If you have access to English subtitles for your video sources and really need to use them, go ahead. This isn’t “cheating,” because it still requires you to figure out what’s being said in French. You can also use French subtitles to check yourself, but be aware that, for some sources, subtitles may differ from the audio.
Also, sounds appear to melt together from the last syllable of one word to the beginning syllable of the next word. These are things you have to get used to as a beginner. You have to be aware of these things, notice them, and eventually you will get used to them. Trust me.
The circumflex you find in many words usually signifies that an “s” used to be present but has since fallen out of use. Thus, words like hôpital and forêt translate to “hospital” and “forest” in English. There are many more tricks like this, and though they can’t always be perfectly applied, these examples should give you a sense of just how much linguistic history the two languages have in common.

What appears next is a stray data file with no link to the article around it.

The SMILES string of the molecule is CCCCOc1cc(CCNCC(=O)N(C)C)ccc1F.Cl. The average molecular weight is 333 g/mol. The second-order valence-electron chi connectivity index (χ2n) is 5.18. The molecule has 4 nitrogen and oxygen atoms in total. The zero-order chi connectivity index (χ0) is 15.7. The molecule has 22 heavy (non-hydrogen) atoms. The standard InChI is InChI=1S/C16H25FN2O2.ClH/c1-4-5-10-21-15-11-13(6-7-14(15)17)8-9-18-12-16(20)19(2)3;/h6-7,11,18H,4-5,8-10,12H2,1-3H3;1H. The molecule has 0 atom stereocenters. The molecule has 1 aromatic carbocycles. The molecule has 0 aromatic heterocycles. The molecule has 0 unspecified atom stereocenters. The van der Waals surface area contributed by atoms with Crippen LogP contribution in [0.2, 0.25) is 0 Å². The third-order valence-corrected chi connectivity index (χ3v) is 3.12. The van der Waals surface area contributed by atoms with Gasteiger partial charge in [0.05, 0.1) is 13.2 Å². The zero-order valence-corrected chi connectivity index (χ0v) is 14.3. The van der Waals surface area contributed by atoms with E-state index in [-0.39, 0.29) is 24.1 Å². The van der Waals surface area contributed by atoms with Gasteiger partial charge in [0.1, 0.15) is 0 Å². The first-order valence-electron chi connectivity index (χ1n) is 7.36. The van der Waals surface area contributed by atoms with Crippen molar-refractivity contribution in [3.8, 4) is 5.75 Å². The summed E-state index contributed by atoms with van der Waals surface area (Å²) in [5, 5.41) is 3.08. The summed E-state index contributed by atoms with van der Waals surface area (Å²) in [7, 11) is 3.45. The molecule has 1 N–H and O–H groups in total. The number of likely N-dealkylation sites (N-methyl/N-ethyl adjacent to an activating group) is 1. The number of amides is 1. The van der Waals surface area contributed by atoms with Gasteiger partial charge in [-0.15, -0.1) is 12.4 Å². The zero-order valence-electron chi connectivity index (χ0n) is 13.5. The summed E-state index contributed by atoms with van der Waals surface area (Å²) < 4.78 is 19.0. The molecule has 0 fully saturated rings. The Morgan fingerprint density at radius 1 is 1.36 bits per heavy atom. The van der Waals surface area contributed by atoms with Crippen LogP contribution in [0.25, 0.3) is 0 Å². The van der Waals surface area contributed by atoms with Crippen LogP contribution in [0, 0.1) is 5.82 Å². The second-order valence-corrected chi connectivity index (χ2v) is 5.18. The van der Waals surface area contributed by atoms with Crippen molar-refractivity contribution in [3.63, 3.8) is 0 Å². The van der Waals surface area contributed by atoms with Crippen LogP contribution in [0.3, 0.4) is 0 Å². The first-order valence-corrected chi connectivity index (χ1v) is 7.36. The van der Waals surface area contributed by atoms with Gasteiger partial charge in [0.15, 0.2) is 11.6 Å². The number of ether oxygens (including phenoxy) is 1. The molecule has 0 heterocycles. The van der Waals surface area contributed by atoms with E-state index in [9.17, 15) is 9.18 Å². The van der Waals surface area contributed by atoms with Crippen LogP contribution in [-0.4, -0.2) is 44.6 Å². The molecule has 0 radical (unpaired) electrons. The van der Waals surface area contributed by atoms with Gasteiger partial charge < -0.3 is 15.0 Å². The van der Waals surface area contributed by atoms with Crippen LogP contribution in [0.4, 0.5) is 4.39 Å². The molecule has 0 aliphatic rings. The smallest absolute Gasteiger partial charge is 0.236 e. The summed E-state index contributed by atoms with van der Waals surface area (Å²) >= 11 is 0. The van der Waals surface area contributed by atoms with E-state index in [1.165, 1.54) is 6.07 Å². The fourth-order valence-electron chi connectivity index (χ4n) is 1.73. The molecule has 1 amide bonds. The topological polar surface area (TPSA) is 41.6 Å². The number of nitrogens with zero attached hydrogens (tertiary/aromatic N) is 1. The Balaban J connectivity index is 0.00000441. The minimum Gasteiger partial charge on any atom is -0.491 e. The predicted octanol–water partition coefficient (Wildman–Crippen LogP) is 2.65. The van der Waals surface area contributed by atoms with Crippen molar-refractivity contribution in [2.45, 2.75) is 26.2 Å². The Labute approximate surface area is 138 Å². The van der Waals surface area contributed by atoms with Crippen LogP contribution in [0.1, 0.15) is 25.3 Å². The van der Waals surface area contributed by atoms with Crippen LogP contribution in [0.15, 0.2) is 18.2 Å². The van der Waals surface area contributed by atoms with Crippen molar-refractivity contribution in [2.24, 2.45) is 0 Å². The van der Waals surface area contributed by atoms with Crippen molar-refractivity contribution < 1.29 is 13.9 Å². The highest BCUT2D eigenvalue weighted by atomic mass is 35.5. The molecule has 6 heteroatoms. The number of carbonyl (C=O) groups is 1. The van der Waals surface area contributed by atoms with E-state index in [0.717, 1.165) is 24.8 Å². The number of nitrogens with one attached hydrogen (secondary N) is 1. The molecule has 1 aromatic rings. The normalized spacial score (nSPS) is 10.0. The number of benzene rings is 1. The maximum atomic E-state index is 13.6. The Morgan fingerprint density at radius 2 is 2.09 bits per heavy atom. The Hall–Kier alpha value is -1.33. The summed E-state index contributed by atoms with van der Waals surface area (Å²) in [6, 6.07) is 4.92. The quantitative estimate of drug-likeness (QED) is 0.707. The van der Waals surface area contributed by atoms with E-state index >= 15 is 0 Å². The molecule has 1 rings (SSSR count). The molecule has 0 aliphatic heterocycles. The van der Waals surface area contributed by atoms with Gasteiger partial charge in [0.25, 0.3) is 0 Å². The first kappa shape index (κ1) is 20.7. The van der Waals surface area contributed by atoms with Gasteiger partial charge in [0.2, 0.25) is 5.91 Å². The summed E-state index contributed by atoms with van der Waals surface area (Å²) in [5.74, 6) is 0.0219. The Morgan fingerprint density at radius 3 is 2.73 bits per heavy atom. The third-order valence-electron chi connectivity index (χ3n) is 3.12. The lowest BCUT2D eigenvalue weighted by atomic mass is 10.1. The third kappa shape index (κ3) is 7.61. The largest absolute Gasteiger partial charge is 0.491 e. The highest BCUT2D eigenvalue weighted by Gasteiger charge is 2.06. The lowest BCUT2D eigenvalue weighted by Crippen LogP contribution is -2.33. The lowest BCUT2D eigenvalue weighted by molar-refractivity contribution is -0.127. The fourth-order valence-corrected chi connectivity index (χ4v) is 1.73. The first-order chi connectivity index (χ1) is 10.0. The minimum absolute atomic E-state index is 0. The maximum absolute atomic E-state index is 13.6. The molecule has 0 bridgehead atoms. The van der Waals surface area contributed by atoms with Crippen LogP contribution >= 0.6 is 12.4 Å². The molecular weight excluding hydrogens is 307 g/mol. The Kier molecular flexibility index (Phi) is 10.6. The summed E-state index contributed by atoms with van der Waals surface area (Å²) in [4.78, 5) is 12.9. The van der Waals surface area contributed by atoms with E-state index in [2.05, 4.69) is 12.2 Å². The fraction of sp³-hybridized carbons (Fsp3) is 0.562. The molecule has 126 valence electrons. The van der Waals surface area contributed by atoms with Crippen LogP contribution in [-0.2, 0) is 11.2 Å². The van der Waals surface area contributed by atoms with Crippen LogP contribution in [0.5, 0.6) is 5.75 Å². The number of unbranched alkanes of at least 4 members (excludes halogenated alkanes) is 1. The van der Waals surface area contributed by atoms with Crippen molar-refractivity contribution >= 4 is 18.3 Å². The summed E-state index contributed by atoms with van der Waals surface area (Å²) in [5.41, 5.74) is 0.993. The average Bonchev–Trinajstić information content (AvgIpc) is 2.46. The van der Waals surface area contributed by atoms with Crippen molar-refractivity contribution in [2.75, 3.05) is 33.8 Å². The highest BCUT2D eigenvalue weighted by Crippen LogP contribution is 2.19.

I have touched lightly on some of what you will find in French. Don’t put these things up front. Don’t think that the mass of grammar rules need to be mastered before you can enjoy the language. That is what they did to me in school. It was when I broke away from that, and immersed myself in content of interest, reading, listening, watching movies, and conversing with people, that I started to fall in love with French. That stimulated my motivation, reduced my frustration, and induced me to spend the time necessary to achieve fluency in this lovely language, “mon premier amour” among languages.